Death by the Book
I helped him.”
    “And I suppose you had a nice chat about how American money is so much simpler.”
    “Well, yes. Then we introduced ourselves, and he asked me what he should see in Farthering St. John. I happened to mention the trifle at the Rose Garden, and he asked me to go with him. We had a nice talk and that was it. To be honest, I didn’t think about him again until he showed up today. I mean, I did like talking to him, but I don’t want you to think I’m hiding anything from you.”
    “You know, even though I can’t help having murderous thoughts toward any man who looks at you, I never worry about being deceived by you. Should you, as you Americans say, decide to slip me the mitten some dreary November day, I fully expect you’ll come straight to me and tell me plainly that, though you have the fondest regard for me, you could never be truly happy with anyone but the Nubian trapeze artist you’ve lived next door to all your life and whom, until he very recently and tearfully confessed his passionate yet honorable feelings for you, you had never looked upon as more than a brother.” He sighed and spread one hand across his chest. “Though heartbroken, I could never stand in the way of your happiness.”
    She shook her head, laughing. “I think you may rival even Lord Peter Wimsey himself for talking piffle.”
    “Never underestimate the power of piffle, my girl. I expect that even the strong-minded Harriet Vane shan’t be able to resist it forever.”
    “I’ll keep that in mind. Though I’m more than halfway through the book and she shows no sign of wavering.”
    She took a firmer hold on his arm as they stepped from stone to stone in crossing the little brook that ran just below Rose Cottage. “I hope Aunt Ruth likes the lace-making book.”
    “It seems just the thing. Just don’t give her the one on women and crime by mistake.”
    Madeline put her hand over her mouth, stifling a giggle. “I can’t believe you actually bought it anyway.”
    “It is a bit grim, isn’t it? I may not even read it, you know, but Mrs. Harkness seemed so eager to be rid of it.”
    “See? That’s my point exactly.” Madeline shook her head and made little tsk-tsk noises with her tongue. “You thought you were being nice and taking it off her hands, and all she was doing was giving you a sales pitch.”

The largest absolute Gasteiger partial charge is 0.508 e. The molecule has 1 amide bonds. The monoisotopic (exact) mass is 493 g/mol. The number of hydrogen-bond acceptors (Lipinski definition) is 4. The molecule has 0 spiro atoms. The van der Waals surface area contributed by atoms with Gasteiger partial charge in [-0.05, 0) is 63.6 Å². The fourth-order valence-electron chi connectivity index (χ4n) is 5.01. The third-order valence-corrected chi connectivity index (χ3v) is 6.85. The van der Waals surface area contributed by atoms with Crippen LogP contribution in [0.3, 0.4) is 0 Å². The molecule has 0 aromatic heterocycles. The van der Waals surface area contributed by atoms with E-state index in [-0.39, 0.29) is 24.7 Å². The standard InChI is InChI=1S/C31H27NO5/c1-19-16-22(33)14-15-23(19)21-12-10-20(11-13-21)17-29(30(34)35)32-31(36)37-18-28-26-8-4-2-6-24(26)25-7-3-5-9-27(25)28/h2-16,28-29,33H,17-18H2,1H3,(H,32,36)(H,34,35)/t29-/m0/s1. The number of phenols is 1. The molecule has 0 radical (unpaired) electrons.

“Bah. Just for that, I’m going to read every grisly page of it and then tell you about it in minute detail just before you go to bed every night.”
    “That won’t bother me. My mind will be completely occupied with the dinner party we’re having tomorrow night. What I’ll wear, how I’ll do my hair—”
    “Which sparklingly witty comments you’ll make and to whom.”
    She bestowed on him a gracious nod. “That will certainly be something to consider, though I mostly leave that to you.”
    “Wise choice.” He sobered. “You don’t suppose it’s too soon yet, do you, darling? After all that’s happened.”
    “It’s just dinner, isn’t it? And if Aunt Ruth is going to be staying for a while, it seems only polite to have an occasion to introduce her to everyone.”
    “True. A nice, quiet dinner isn’t exactly scandalous, is it?”
    She gave his hand a squeeze. “I’m sure it will be fine.”

    The evening of the dinner party was clear and balmy, a night that in other times would have been ideal for fireworks and a dance band. It was too soon, of course, to host the sort of gala evening for which Farthering Place had been known when Constance was alive, but a quiet dinner party for some friends would be just the thing.
    Drew straightened his tie, smoothed his hair back, and then turned as Madeline came into the parlor.
    “You’re ravishing as always.”
    She made a slight curtsy, as much as the sleek-fitting pale-blue satin of her gown would allow. “Thank you, kind sir.”
    He put his hands around her slender waist, pulling her closer to him. “Tonight would be a lovely opportunity to

Similar Books

For The Win

Cory Doctorow

More Than a Mistress

Leanne Banks

Enemy Lines

Allie Juliette Mousseau

The Eagle's Covenant

Michael Parker

Firefly Rain

Richard Dansky

The Claim

Billy London

Southern Cross

Jen Blood